By Richard Rourk
COVID-19 numbers are trending down across Ballad Health’s service region, according to Ballad Health’s Director of Infection Prevention Jamie Swift.
“We continue to remain very positive with some of the trends that we are seeing,” Swift said during a media briefing on Wednesday, Sept. 16. “We continue to see positivity rates and hospitalizations trending down. Numbers are better than they were a month ago. As of this morning, we are treating 78 patients that are COVID positive in our facilities. Of those, we have 12 patients that are in ICU and of those eight are on ventilators. Our current occupancy rate is at 96 percent of med surg beds and 92.9 percent of ICU beds within Ballad’s facilities. We currently have 49 available COVID dedicated beds and nine available ICU beds. We currently have a positivity rate of 7.6 percent, which is better than the past couple of weeks.”
Swift warned that this is the time that everyone must stay diligent in the fight against COVID-19.
“We must not get complacent and get too comfortable with these trending numbers,” Swift said. “The numbers are down, but we still have a long way to go. Wearing masks and proper hygiene are keeping these trends on a downward trajectory. Although our numbers are lower, we still have people that are fighting COVID-19 and the outcome is not always positive.”
According to Swift, one number that increasing in the region is the number of deaths.
“We are seeing a rise in numbers of deaths,” Swift said. “That is to be expected, considering that we saw a spike in cases several weeks ago. We know that death rates lag behind positivity rates. What we are trying to prevent is future spikes in positivity rates.”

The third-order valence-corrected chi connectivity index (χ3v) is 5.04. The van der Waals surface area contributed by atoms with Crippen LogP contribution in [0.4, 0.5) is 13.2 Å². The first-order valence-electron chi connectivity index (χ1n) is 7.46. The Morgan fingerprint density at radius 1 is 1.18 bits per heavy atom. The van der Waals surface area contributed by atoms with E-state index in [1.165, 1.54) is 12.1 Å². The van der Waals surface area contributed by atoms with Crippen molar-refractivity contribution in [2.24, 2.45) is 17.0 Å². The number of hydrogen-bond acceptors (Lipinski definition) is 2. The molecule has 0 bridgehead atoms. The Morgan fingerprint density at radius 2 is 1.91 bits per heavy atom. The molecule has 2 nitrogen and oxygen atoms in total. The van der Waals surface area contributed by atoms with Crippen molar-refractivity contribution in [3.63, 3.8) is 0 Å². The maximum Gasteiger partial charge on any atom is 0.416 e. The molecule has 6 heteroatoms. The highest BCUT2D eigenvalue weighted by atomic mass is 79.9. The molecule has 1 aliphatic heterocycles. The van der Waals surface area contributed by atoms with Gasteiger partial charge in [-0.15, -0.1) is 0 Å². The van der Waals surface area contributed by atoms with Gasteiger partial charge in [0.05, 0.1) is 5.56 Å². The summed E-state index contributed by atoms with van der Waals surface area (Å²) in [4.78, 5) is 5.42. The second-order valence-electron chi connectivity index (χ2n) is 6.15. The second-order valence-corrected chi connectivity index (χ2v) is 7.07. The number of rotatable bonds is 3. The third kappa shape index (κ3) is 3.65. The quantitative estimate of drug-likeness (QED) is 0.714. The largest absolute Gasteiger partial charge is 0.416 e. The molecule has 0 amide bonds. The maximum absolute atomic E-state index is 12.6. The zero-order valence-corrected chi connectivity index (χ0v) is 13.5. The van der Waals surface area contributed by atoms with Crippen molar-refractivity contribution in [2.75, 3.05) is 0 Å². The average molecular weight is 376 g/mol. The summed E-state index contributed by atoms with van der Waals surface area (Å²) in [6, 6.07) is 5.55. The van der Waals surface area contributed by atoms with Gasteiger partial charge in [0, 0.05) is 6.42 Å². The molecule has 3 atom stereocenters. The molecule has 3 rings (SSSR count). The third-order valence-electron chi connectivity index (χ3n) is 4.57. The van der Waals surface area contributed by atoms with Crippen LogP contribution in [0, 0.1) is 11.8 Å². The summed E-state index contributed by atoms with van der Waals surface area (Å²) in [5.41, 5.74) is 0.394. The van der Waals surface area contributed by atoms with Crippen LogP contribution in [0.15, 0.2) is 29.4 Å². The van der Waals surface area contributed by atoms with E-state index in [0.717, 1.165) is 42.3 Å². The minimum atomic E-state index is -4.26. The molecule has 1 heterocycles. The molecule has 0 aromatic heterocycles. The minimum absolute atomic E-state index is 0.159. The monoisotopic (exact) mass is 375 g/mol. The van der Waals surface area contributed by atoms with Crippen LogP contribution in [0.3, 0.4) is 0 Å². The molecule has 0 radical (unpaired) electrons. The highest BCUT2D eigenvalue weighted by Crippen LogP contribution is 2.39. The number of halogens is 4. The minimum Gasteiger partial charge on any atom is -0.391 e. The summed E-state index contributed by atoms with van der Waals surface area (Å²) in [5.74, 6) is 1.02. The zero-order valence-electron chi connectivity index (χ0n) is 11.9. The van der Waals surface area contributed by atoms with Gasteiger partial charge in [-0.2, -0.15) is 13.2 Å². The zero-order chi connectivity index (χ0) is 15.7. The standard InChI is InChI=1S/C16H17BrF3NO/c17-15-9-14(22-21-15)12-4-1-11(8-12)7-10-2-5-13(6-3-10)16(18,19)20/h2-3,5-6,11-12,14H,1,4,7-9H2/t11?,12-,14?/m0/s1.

Ballad Health Chief Operating Officer Eric Deaton reiterated what Swift announced about the rise in deaths due to COVID-19.
“The number of deaths in Ballad facilities due to COVID-19 for this week is 45 and we have seen 225 deaths so far,” Deaton said. “We had a 20 percent increase in deaths this week.”
Ballad officials are preparing for flu season and are asking everyone to do their part in fighting the flu as well as COVID-19.
“Now is the time to get your flu vaccines,” Swift said. “It is especially important that you get your flu shot this season. If we see a severe flu season and continue to see these COVID numbers, it’s really going to stress our health care system. Flu shots are recommended for everyone 6 months and older.”
According to Deaton, trends show that we could see an increase in COVID-19 cases as flu season begins.
“According to our COVID-19 predictive model, we could see an increase in cases beginning around the first of October. As colder temperatures and flu season sets in, we will see an upward trend if we continue to follow our current model,” Deaton said. “That’s why it’s important to do everything we can to keep those numbers lower. We need to continue to wear our masks, social distance and wash and sanitize hands.”
Convalescent plasma has been a key tool in fighting COVID-19 for Ballad Health.
“This project has been very beneficial in our fight against COVID-19,” Deaton said. “To date, we have given 389 units to our COVID patients and we have received more than 500 units from donors so far. We continue to ask for anyone that has had COVID-19 and has recovered, please consider donating.”
According to Deaton, a COVID-19 vaccine could be here by the end of 2020.
“There has been a discussion about vaccines lately,” Deaton said. “It could be the end of the year before we see a vaccine and it could be several months to distribute the vaccine once it is available.”
In closing, Deaton provided the goal for hospitalizations due to COVID-19 in the region.
“We are aiming at 47 patients daily; that is the number that we are comfortable with,” Deaton said. “We are still averaging more than 100 patients currently. We are optimistic moving forward, but we still need to be very careful moving forward.”
For more information please visit balladhealth.org. To find out if you qualify to donate convalescent plasma, please call 408-7500.